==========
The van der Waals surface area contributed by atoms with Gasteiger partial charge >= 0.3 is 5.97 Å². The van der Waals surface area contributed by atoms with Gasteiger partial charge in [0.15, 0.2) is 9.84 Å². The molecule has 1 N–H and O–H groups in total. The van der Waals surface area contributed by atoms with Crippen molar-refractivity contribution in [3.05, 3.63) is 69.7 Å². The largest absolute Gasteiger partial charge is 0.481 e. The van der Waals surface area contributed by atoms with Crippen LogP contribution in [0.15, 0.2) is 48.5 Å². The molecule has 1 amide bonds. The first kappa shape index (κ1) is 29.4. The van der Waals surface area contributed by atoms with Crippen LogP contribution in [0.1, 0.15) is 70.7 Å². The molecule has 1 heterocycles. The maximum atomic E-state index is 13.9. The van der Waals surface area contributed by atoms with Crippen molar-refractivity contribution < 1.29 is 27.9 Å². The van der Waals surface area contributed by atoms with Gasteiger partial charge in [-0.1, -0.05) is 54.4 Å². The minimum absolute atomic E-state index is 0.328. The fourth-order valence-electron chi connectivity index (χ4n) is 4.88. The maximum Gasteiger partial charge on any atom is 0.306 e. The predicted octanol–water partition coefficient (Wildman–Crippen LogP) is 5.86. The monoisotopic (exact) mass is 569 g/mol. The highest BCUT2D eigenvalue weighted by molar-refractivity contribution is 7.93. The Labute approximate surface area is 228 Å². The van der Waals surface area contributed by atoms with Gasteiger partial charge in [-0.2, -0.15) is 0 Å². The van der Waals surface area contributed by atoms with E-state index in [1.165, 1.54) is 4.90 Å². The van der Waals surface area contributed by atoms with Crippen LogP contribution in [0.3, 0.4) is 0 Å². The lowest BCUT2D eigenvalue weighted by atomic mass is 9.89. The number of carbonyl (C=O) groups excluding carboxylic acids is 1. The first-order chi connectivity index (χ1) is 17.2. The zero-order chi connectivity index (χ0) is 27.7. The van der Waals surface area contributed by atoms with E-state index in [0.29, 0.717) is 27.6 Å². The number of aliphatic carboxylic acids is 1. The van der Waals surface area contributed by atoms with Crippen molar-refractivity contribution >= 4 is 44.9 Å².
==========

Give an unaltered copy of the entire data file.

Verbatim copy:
The van der Waals surface area contributed by atoms with Gasteiger partial charge >= 0.3 is 5.97 Å². The van der Waals surface area contributed by atoms with Gasteiger partial charge in [0.15, 0.2) is 9.84 Å². The molecule has 1 N–H and O–H groups in total. The van der Waals surface area contributed by atoms with Crippen molar-refractivity contribution in [3.05, 3.63) is 69.7 Å². The largest absolute Gasteiger partial charge is 0.481 e. The van der Waals surface area contributed by atoms with Crippen LogP contribution in [0.15, 0.2) is 48.5 Å². The molecule has 1 amide bonds. The first kappa shape index (κ1) is 29.4. The van der Waals surface area contributed by atoms with Crippen LogP contribution in [0.1, 0.15) is 70.7 Å². The molecule has 1 heterocycles. The maximum atomic E-state index is 13.9. The van der Waals surface area contributed by atoms with Crippen molar-refractivity contribution < 1.29 is 27.9 Å². The van der Waals surface area contributed by atoms with Gasteiger partial charge in [-0.1, -0.05) is 54.4 Å². The minimum absolute atomic E-state index is 0.328. The fourth-order valence-electron chi connectivity index (χ4n) is 4.88. The maximum Gasteiger partial charge on any atom is 0.306 e. The predicted octanol–water partition coefficient (Wildman–Crippen LogP) is 5.86. The monoisotopic (exact) mass is 569 g/mol. The highest BCUT2D eigenvalue weighted by molar-refractivity contribution is 7.93. The Labute approximate surface area is 228 Å². The van der Waals surface area contributed by atoms with Gasteiger partial charge in [-0.2, -0.15) is 0 Å². The van der Waals surface area contributed by atoms with E-state index in [1.165, 1.54) is 4.90 Å². The van der Waals surface area contributed by atoms with Crippen LogP contribution in [0.3, 0.4) is 0 Å². The lowest BCUT2D eigenvalue weighted by atomic mass is 9.89. The number of carbonyl (C=O) groups excluding carboxylic acids is 1. The first-order chi connectivity index (χ1) is 17.2. The zero-order chi connectivity index (χ0) is 27.7. The van der Waals surface area contributed by atoms with E-state index in [0.29, 0.717) is 27.6 Å². The number of aliphatic carboxylic acids is 1. The van der Waals surface area contributed by atoms with Crippen molar-refractivity contribution >= 4 is 44.9 Å².